Wedding Day

Everybody wants to feel and appear their best on their wedding day. If you’re not happy with your weight, you may be hoping to tone up or trim down before the big day arrives.

Surely, if your weight is above healthy, these efforts are commendable for far more important reasons than fitting into your tuxedo or wedding dress.

As your wedding day draws closer, you may be feeling more motivated than ever to achieve your weight loss goal—possibly even in a short time frame. Though as the day approaches, you might feel pressure, it’s crucial to pursue your goal safely and through a method that will enable you to sustain your results.

Here are some guidelines to enable you to achieve your wedding weight loss goal in time without exposing yourself to health risks.

Getting started

Weddings can cause jitters for everybody and diving straight into a crash diet will only double your anxiety. So-called “fad” or “crash” diets are often centred on consuming far fewer calories than is sustainable. You may notice a change in the scale, but looks can be deceiving—your body may be losing water instead of weight.

If restrictions continue long enough, your body will conserve fat and start using up muscles (heart muscle inclusive) to fuel the body. Apart from being unsustainable, diets that encourage significant caloric restriction also deprive your body of the oomph it needs to function.

Weight loss resulting from extreme caloric restriction may also come with a host of unpleasant symptoms, a lot of which are the products of nutritional deficiencies (e.g., constipation, heart palpitation, diarrhoea, fatigue, and changes to your skin, nails, and hair).

Trying using the same strategic approach to weight loss as is suggested for wedding planning: set clear goals for yourself every week as you would for dealing with guest lists, venue scheduling, menu planning, and wedding party fittings. Penning it all down on paper can also assist you in staying objective.

Make sure your goals are realistic. Consider checking with a dietitian to draft out a weight loss plan based on your timeline and goals, in the same manner, that you might consult with a caterer to plan a menu based on your budget and tastes.

Cutting calories

To most people, dieting implies cutting on calories. While this may be roughly true, for you to be successful in attaining your weight loss goals, you need to figure out the sources you should target, not only how many calories to cut.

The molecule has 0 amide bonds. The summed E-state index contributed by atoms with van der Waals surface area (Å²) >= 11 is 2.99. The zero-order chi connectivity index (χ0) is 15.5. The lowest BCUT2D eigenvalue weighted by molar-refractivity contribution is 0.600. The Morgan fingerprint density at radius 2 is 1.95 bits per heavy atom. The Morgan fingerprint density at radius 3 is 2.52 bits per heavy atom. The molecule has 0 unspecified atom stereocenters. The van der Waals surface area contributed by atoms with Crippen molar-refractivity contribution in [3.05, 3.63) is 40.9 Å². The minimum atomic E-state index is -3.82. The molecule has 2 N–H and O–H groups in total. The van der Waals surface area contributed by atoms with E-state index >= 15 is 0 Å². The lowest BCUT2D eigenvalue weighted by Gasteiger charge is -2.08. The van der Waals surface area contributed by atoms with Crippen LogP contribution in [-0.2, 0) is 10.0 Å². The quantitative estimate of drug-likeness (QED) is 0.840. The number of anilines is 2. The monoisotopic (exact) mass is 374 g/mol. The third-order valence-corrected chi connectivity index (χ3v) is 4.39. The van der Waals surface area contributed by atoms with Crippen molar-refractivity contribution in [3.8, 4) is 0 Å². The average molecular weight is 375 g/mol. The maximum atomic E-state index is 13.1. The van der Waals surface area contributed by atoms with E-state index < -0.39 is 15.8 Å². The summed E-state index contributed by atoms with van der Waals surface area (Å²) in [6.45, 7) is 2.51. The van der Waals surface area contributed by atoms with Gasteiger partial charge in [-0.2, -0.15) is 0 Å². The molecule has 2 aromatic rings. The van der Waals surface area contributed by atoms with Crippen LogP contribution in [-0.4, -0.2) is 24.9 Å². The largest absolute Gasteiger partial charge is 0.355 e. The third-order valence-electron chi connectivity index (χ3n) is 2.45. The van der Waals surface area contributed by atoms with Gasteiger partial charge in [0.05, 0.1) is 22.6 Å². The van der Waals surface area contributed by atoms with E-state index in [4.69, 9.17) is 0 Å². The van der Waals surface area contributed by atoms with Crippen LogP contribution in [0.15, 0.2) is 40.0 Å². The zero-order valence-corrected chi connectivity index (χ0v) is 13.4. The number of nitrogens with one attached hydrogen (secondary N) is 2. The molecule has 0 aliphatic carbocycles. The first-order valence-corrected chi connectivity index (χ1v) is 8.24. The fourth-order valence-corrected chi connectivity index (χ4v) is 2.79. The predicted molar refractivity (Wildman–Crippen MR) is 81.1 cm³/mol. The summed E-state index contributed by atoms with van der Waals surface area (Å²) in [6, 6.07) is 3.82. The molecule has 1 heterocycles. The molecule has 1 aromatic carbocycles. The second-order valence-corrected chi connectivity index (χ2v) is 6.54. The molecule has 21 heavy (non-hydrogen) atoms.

Consider calories from fat, for instance. One pound of fat is approximately equal to 3,500 calories. To lose one pound of fat each week, you would have to cut around 500 calories every day from your diet.

If you’re only looking at the figures, you might be thinking that if you cut 1,000 calories each day, you could easily lose two or three pounds per week. Weight loss is more than a simple mathematical equation or a numbers game.

Firstly, there is a minimum amount of calories you need to consume in a day for your body system to function effectively. Depending on a range of factors unique to you, such as how active you are, what you eat, the number of calories you burn per day won’t be accurate.

It’s also crucial to remember that while you can make decent approximations of the calories in the foods you consume, these figures aren’t accurate either. While the math can be used as a guide, it is not a solid directive

Women daily caloric needs Men daily caloric needs
To maintain weight 2,000 – 2,400 calories To maintain weight 2,400 – 3,000 calories
To lose 1 pound/week: 1,500 – 1900 calories To lose 1 pound/week: 2,000 calories

Note: the amount of calories a single person needs also depends on other factors, like activity level and age.

You should also know that if you consume too few calories, you’ll be doing more harm than good—and not just in terms of accomplishing your short-term weight loss goal.

The long-term health costs of extreme caloric deficits can have an effect on everything ranging from your cardiovascular health to fertility. If you notice that you’re eating fewer than 1,000 calories per day, you could be exposing your health to danger.

Calculating your caloric needs